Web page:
Attorney General Jeff Sessions' lawsuit against California focuses on three recently passed state laws that seek to protect undocumented immigrants from federal immigration officials.
Senate Bill 54:
The so-called "sanctuary state" measure was introduced by Senate President Pro Tem Kevin de León shortly after President Donald Trump's election, in direct response to his campaign promise to step up deportations. It limits the ability of state and local law enforcement agencies to cooperate with federal immigration authorities. Gov. Jerry Brown signed the bill after demanding changes to assuage county sheriffs. The law:
- Prohibits agencies from using their resources to "investigate, interrogate, detain, detect, or arrest" people for immigration enforcement purposes.
- Forbids police from inquiring into an individual's immigration status or making an arrest based on a civil immigration warrant.
- Prevents departments from detaining individuals at the request of the federal government.
- Prohibits agencies from sharing release dates or other personal information, such as home and work addresses, unless the information is publicly available.
- Bans the transfer of an inmate to immigration authorities, unless authorized by a judicial warrant or the individual is serving time for or has previously been convicted of any of about 800 serious and violent crimes.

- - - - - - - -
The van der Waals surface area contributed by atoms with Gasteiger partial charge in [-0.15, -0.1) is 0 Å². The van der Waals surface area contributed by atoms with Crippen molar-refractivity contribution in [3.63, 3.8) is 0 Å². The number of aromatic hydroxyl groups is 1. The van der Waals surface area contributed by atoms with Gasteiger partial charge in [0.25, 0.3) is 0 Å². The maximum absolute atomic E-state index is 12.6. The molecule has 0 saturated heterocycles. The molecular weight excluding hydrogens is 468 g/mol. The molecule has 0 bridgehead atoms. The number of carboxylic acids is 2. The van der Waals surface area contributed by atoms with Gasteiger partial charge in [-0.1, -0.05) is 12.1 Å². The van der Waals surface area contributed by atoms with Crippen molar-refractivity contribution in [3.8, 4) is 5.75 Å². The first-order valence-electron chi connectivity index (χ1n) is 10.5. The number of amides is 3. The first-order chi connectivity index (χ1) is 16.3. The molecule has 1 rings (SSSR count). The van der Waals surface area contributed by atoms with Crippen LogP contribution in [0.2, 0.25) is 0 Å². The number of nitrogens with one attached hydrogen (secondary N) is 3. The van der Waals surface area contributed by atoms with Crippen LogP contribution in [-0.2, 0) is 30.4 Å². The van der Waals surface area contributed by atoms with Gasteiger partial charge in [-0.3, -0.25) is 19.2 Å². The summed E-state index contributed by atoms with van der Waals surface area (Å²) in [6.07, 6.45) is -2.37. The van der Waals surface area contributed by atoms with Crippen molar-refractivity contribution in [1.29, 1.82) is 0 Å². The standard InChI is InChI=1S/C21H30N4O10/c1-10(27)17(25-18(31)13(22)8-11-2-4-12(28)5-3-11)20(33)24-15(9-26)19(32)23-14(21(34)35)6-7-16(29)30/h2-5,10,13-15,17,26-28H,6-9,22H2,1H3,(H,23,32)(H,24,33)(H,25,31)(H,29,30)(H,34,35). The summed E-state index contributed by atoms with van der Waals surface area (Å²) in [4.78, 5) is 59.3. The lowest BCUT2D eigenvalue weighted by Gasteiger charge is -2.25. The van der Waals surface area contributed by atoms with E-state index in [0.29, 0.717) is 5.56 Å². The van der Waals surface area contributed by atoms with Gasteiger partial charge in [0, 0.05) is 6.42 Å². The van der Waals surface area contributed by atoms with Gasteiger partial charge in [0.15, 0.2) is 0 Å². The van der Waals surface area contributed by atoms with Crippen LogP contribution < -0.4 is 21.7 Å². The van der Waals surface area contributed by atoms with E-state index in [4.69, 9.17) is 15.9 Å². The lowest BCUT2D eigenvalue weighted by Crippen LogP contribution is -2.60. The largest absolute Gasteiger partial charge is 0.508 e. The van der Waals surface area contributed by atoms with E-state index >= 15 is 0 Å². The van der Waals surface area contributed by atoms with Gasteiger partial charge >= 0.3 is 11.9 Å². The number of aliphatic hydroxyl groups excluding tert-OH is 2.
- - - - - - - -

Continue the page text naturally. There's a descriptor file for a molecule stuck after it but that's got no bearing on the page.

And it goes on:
- Prevents immigration authorities from interviewing individuals at local jails without a judicial warrant.
- Requires state prison officials to obtain consent from inmates before allowing immigration authorities to interview them.
- Instructs the state corrections and parole agencies to notify federal immigration authorities at least 60 days before the scheduled release date of an undocumented immigrant who is serving time for or has previously been convicted of a serious or violent offense.
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Assembly Bill 450:
- Requires employers to ask immigration agents for a warrant before granting access to a work site.
- Prevents employers from voluntarily sharing confidential employee information without a subpoena.
- Requires employers to notify their workers before a federal audit of employee records.
- Gives the attorney general and labor commissioner exclusive authority to enforce new provisions of state labor laws.
- Prohibits employers from re-verifying information on employment verification forms, unless compelled to by federal law.
Assembly Bill 103:
This was a budget-related bill that included dozens of criminal justice provisions including these sections about jails:
- A prohibition that counties and cities that run jails from signing new or expanding existing contracts with the federal government to detain undocumented immigrants solely "for purposes of civil immigration custody."
- A requirement that the state attorney general conduct reviews of local government or private jail facilities that house these immigrants.